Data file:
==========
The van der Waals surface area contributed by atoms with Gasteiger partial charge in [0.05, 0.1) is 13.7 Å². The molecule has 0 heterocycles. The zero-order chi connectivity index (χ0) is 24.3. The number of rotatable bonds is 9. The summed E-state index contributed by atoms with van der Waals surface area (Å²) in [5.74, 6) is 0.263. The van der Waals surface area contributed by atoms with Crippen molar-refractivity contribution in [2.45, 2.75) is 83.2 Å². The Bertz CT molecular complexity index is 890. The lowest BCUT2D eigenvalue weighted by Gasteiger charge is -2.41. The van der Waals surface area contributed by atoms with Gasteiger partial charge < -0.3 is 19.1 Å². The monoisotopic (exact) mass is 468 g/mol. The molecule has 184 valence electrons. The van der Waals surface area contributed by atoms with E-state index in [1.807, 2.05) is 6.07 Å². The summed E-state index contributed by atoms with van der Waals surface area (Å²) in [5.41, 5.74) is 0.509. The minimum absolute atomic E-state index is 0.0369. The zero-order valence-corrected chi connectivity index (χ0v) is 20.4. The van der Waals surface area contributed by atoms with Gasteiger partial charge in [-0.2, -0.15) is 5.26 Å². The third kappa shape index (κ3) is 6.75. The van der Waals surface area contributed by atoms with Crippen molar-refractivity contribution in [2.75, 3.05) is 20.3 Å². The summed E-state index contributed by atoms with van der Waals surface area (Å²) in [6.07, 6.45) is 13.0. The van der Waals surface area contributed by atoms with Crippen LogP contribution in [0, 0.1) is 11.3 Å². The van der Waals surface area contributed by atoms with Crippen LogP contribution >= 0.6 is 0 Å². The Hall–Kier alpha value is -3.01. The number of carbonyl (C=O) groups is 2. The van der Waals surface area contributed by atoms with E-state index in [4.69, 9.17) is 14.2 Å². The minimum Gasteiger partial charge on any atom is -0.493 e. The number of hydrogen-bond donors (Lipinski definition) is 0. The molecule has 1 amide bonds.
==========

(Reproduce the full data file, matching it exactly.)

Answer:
The van der Waals surface area contributed by atoms with Gasteiger partial charge in [0.05, 0.1) is 13.7 Å². The molecule has 0 heterocycles. The zero-order chi connectivity index (χ0) is 24.3. The number of rotatable bonds is 9. The summed E-state index contributed by atoms with van der Waals surface area (Å²) in [5.74, 6) is 0.263. The van der Waals surface area contributed by atoms with Crippen molar-refractivity contribution in [2.45, 2.75) is 83.2 Å². The Bertz CT molecular complexity index is 890. The lowest BCUT2D eigenvalue weighted by Gasteiger charge is -2.41. The van der Waals surface area contributed by atoms with Gasteiger partial charge < -0.3 is 19.1 Å². The monoisotopic (exact) mass is 468 g/mol. The molecule has 184 valence electrons. The van der Waals surface area contributed by atoms with E-state index in [1.807, 2.05) is 6.07 Å². The summed E-state index contributed by atoms with van der Waals surface area (Å²) in [5.41, 5.74) is 0.509. The minimum absolute atomic E-state index is 0.0369. The zero-order valence-corrected chi connectivity index (χ0v) is 20.4. The van der Waals surface area contributed by atoms with Gasteiger partial charge in [-0.2, -0.15) is 5.26 Å². The third kappa shape index (κ3) is 6.75. The van der Waals surface area contributed by atoms with Crippen molar-refractivity contribution in [2.75, 3.05) is 20.3 Å². The summed E-state index contributed by atoms with van der Waals surface area (Å²) in [6.07, 6.45) is 13.0. The van der Waals surface area contributed by atoms with Crippen LogP contribution in [0, 0.1) is 11.3 Å². The van der Waals surface area contributed by atoms with Crippen LogP contribution >= 0.6 is 0 Å². The Hall–Kier alpha value is -3.01. The number of carbonyl (C=O) groups is 2. The van der Waals surface area contributed by atoms with E-state index in [4.69, 9.17) is 14.2 Å². The minimum Gasteiger partial charge on any atom is -0.493 e. The number of hydrogen-bond donors (Lipinski definition) is 0. The molecule has 1 amide bonds.